----------------------

From: Alan Lewis
To: Daniel Loeb
March 28, 2005

Daniel, I guess your reputation is proved correct. I have not been in traditional fund management for more than 11 years. I did not achieve the success I have by knocking back a pint, as you say. I am aggressive, and I do love this business.

I am half-American and half-French, and having spent more than half my life on this side of the pond I think I know a little something about how one conducts business in the U.K. and Europe.

There are many opportunities in the U.K. and Europe, shareholder regard is only beginning to be accepted and understood. However, if you come here and handle it in the same brash way you have in the U.S., I guarantee you will fail. Things are done differently here. Yes, place in society still matters, where one went to school etc. It will take tact and patience (traits you obviously do not have) to succeed in this arena. Good luck! Alan.

----------------------

From: Daniel Loeb
To: Alan Lewis
March 28, 2005

Well, you will have plenty of time to discuss your "place in society" with the other fellows at the club. I love the idea of a French/English unemployed guy, whose fund just blew up, telling me that I am going to fail.

At Third Point, like the financial markets in general, "one's place in society" does not matter at all. We are a bunch of scrappy guys from diverse backgrounds (Jewish, Muslim, Hindu etc.) who enjoy outwitting pompous asses, like yourself, in financial markets globally.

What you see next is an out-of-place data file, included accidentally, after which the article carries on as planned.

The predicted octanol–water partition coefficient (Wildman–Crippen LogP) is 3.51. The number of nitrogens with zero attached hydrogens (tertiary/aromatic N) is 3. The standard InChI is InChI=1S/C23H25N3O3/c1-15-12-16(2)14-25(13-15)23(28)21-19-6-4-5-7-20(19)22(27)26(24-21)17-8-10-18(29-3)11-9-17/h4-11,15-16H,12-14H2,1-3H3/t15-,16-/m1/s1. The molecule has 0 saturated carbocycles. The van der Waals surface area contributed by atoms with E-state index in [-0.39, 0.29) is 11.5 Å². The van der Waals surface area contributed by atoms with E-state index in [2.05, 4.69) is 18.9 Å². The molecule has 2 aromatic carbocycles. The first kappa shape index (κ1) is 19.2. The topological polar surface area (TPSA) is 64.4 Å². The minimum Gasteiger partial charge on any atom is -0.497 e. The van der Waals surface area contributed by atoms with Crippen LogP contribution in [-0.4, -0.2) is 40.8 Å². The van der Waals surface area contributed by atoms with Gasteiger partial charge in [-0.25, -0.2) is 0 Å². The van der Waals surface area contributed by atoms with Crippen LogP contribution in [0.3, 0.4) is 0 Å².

Your "inexplicable insouciance" and disrespect is fascinating; it must be a French/English aristocratic thing. I will be following your "career" with great interest.

I have copied Patrick so that he can introduce you to people who might be a better fit. There must be an insurance company or mutual fund out there for you. Dan Loeb.

----------------------

From: Alan Lewis
To: Daniel Loeb
March 28, 2005

Hubris.

----------------------

From: Daniel Loeb
To: Alan Lewis
March 28, 2005

Laziness.


Biggest US Hedge Funds

Survey published of biggest U.S. hedge funds
02 Sep 2005



Hedge funds with more than $1 billion make up majority of the industry.

Absolute Return magazine, a publication dedicated to the hedge fund industry, has published its annual survey of hedge funds with $1 billion or more in assets under management and has found that there are 196 hedge funds in that category which account for $743 billion, the vast majority of the industry, CNN reports.